Visitors injured in brutal attack in Union Island return to help stakeholders find solutions
One month after being brutally attacked and injured aboard their sailing boat in Union Island, two visitors returned to the destination this week, where, in an emotional session, they held talks with tourism stakeholders about addressing problems affecting the sector there.
Christina Curtin received a massive gash to her left cheek when she and Mark Beiser were attacked and chopped about their heads and hands aboard their yacht, “Rainbow”, sometime after 7 p.m. on Oct. 3.
Police have charged 16-year-old Jerome Jordan and a 15-year-old boy, both of Union Island, in relation to the crime.
Police are alleging that the teenagers boarded the yacht while it was anchored off Union Island, and chopped the couple.
A preliminary inquiry began on Oct. 18 and will continue on Jan. 29, 2014,
Curtin told the meeting of tourism stakeholders on Tuesday that while she is still trying to recover from the ordeal, it will not deter her from visiting Union Island again.
“The island is still beautiful and after the incident, we got an outpouring of love from local businesses and residents. We know that the people of Union Island are not bad. We came back to say hello,” she said at the meeting, at which she and other stakeholders cried openly.
She spoke of the impact of the incident. “We still have difficulty sleeping onboard. We have to lock up our boats now. So, we feel that our freedom has been taken away from us as cruisers,” she said.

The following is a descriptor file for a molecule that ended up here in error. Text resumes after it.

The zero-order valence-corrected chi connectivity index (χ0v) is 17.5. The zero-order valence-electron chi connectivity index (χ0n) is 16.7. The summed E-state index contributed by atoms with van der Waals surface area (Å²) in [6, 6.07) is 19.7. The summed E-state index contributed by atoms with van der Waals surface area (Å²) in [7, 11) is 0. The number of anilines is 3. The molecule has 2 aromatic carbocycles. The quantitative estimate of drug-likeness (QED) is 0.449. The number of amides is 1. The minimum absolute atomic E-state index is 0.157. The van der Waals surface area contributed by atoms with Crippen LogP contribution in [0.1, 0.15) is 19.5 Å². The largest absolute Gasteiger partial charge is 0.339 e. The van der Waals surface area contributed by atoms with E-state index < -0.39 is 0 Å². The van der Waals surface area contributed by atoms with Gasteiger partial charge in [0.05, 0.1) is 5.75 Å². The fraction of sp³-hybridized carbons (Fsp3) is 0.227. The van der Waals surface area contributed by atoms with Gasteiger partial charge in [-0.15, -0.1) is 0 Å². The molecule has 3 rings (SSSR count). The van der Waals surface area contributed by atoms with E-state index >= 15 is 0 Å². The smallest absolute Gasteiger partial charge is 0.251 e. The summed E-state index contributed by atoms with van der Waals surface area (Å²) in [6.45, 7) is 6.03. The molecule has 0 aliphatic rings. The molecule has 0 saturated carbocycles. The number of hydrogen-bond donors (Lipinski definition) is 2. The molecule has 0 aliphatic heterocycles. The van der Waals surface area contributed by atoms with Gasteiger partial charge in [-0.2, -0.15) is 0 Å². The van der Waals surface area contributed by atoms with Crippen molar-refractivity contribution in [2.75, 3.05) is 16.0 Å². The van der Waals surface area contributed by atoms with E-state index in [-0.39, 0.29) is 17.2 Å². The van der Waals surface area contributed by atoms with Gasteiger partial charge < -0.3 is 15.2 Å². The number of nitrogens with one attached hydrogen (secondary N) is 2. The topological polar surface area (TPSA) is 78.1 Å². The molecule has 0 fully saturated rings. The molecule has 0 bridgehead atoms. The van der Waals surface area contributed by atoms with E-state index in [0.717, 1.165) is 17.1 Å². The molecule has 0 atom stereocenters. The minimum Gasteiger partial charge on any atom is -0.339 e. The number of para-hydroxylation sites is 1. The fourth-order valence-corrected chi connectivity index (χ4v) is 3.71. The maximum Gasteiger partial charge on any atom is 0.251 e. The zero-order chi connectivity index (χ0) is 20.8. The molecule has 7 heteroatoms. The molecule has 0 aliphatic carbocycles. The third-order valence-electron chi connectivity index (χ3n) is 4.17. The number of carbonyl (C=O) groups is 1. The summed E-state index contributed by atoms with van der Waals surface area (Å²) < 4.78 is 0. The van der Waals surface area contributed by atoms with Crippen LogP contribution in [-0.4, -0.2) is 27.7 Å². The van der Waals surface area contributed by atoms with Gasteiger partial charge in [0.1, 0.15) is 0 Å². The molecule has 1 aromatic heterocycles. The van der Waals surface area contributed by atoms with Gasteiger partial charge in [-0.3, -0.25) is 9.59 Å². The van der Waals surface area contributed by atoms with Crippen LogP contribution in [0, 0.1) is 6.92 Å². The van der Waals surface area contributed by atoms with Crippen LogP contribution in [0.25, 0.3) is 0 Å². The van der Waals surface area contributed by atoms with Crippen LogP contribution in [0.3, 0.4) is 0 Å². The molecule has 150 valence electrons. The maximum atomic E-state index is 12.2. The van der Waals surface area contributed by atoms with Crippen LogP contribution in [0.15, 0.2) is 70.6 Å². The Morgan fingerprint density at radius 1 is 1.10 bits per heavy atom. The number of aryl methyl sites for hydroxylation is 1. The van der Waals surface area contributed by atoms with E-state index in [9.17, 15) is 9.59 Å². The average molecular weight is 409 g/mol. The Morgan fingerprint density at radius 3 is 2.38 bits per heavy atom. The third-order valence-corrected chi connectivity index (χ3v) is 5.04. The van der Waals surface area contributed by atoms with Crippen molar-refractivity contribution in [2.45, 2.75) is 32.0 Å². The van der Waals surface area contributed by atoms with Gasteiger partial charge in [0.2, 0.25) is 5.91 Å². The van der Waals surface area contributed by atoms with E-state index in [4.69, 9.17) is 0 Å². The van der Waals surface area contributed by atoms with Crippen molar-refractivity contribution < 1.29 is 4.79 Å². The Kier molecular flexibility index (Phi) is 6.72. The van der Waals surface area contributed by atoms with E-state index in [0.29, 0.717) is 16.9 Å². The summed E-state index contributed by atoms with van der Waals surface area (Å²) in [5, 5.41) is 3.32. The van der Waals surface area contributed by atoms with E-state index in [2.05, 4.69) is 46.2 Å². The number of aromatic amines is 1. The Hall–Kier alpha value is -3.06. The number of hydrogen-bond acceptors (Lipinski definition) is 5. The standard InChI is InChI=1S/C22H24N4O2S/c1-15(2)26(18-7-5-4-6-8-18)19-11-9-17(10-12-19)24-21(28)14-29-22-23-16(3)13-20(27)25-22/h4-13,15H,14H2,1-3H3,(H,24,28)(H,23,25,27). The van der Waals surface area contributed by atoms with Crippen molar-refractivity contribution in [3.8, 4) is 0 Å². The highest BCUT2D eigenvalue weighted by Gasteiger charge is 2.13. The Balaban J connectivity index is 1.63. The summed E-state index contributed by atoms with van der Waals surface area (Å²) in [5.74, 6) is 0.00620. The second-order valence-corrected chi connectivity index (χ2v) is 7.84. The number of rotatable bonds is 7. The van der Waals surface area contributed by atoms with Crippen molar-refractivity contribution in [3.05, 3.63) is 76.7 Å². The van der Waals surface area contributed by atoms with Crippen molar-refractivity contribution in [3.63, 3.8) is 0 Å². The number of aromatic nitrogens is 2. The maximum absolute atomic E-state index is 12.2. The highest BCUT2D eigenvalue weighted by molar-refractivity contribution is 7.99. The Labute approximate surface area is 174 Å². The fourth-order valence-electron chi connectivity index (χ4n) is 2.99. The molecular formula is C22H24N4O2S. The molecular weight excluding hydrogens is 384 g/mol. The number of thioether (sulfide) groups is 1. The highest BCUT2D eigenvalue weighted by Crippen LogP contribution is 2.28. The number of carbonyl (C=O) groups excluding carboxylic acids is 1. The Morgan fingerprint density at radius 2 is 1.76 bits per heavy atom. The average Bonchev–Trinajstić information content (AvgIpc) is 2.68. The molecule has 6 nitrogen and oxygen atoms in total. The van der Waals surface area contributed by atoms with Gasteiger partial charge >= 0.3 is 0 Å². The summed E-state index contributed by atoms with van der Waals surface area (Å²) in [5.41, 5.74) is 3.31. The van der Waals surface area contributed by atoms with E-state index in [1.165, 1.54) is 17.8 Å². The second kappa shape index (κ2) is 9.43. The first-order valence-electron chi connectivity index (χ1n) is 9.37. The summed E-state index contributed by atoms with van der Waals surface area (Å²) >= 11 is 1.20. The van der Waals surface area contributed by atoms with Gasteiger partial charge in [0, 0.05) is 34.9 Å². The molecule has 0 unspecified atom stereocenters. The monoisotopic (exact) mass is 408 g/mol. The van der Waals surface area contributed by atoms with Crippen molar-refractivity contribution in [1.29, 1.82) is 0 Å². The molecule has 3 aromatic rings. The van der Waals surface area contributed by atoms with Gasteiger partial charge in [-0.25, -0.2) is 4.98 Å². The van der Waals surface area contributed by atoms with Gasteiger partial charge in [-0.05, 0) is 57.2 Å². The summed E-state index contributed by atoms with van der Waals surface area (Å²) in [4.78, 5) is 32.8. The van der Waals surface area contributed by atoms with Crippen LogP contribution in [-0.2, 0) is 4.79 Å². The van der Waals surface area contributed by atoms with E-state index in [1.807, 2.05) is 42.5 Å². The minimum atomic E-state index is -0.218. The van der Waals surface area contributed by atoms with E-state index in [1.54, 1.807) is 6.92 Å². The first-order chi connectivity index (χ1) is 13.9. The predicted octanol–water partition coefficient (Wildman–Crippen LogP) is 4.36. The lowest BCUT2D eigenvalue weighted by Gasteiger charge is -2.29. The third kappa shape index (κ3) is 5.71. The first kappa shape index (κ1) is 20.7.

During the discussion, which was also attended by chair of the tourism board, Lesroy Noel, stakeholders talked about a range of issues, including harassment of visitors and repairing the image of Union Island and the Southern Grenadines.
Manager of the Tobago Cays Marine Park, Kenneth Williams, invited the couple to visit the Tobago Cays, and said all fees will be waived, as a goodwill gesture.
Prime Minister Dr. Ralph Gonsalves told Parliament last week that the couple’s distress call, sent via VHF radio, was not received at the Coast Guard Base in Calliaqua, located some 40 nautical miles away on St. Vincent’s south-western coast, where monitoring is done 24 hours a day.
Gonsalves, who is also Minister of National Security, questioned the non-response of the Rapid Response Unit of the Police Force, a tactical unit that is supposed to provide quick response to serious crimes.
Gonsalves, who was responding to a question tabled by Opposition legislator, MP for the Southern Grenadines, Terrance Ollivierre, said he had invited the couple to return to St. Vincent and the Grenadines as personal guests of the Prime Minister.
The burglarisation of yachts anchored in the Grenadines is an on-going challenge for tourism stakeholders and national security officials, who have attempted several strategies, including the deployment of patrol boats to try to arrest the problem.